It’s no surprise that millennials are taking the corporate world by storm, especially as the generation makes up a growing proportion of the workforce. As an educated, tech-savvy, socially conscious and civic-minded cohort, millennials bring lots to the table for employers and should be highly valued.
Recent research conducted by American Express Canada and Catalyst Canada shows that this generation is a success-driven group who are highly ambitious in their careers and keen to capitalize on their earning power; findings that contrast with some popular, yet misleading and problematic misconceptions about millennials. The cross-country research also highlights the needs of younger women in the workplace, including their career goals, values and definition of success.
Through our research, we can help employers truly value this generation and continue to focus on how to harness and maintain this strong millennial talent. In addition, the research also helps companies better understand what millennials look for in a workplace and how to leverage their wants and needs to inform new product and service offerings.
At American Express Canada, 34 per cent of our employees were born between 1981 and 1996. We’re already reaping benefits from the prioritization of millennials’ career needs and wants − and their unique skill set and perspective enhances our organization’s culture dramatically.
What are millennials looking for in an employer?
The needs of young employees today are different than they were 30 – or even 10 – years ago. According to our research, millennial women and men look for mentorship, support and greater equality when choosing their employers. While 78 per cent of millennial women surveyed said they had worked for multiple companies in their careers, the evidence actually suggests success-driven millennials will stay with one company substantially longer when they find an organization that meets their needs and goals. In other words, they tend to work harder and stay longer when they’re content with their workplace.
It’s clear millennials value mentorship when choosing an employer. They understand the value that fellow colleagues bring to the table, especially those with more experience. Millennials are better at leveraging their professional and personal networks to achieve career success than previous generations, because they tend to derive more value from interpersonal relationships.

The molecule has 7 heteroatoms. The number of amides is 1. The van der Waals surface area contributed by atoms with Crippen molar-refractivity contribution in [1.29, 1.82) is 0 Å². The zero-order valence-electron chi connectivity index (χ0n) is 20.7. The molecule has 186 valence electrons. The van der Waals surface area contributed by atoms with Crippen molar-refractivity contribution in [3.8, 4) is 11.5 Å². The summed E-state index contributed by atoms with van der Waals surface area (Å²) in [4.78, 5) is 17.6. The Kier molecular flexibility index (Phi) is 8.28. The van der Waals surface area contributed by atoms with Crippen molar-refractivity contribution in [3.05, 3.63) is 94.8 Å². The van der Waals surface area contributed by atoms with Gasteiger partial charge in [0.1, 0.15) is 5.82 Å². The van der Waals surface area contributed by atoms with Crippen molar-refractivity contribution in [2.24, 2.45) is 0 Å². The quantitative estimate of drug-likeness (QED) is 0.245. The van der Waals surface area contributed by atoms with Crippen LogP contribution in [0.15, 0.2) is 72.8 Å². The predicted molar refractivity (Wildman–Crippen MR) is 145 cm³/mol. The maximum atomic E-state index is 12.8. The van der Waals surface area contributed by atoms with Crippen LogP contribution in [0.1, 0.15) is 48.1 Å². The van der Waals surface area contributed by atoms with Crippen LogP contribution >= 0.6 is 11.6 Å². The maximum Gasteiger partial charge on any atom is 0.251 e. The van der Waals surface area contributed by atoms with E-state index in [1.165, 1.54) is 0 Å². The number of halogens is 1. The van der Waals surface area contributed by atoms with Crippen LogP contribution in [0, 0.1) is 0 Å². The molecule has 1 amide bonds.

Does your company offer what millennials need?
Organizations that understand the advantage of having millennials in their workforce are better prepared to make changes that will attract new talent and support existing employees. Millennials look for flexible work-from-home policies, mentorship and sponsorship programs when they consider a long-term career option, as well as organizations that promote inclusivity, diversity and equality.
At American Express, we support the priorities of millennials. We’ve moved into a flexible work environment, invested in technological tools to enable staff to stay connected remotely, and we promote inclusivity and diversity: 60 per cent of our employees in Canada are women.
Organizations need to highlight their unique benefits, values and flexible remote-work tools in order to attract young talent and ensure that they’ll stick around.
How can this generation help inform product and service strategies among your company?
Millennials aren’t just a critical component of a company’s employee network. They are also an essential customer: a booming generation that companies need to understand better in order to develop products and/or services for them.
For example, in 2017 we launched the American Express Cobalt Card, a credit card marketed specifically to millennials, created with the unique needs and wants of millennials in mind – their spending, saving, lifestyle and reward-driven habits.
Millennials are changing the future of corporate Canada, both as colleagues and consumers. This generation is poised to take over the marketplace - and they will only bring with them organizations willing to support their unique values, needs and desires.
Content produced by American Express Canada. The Globe and Mail was not involved in its creation.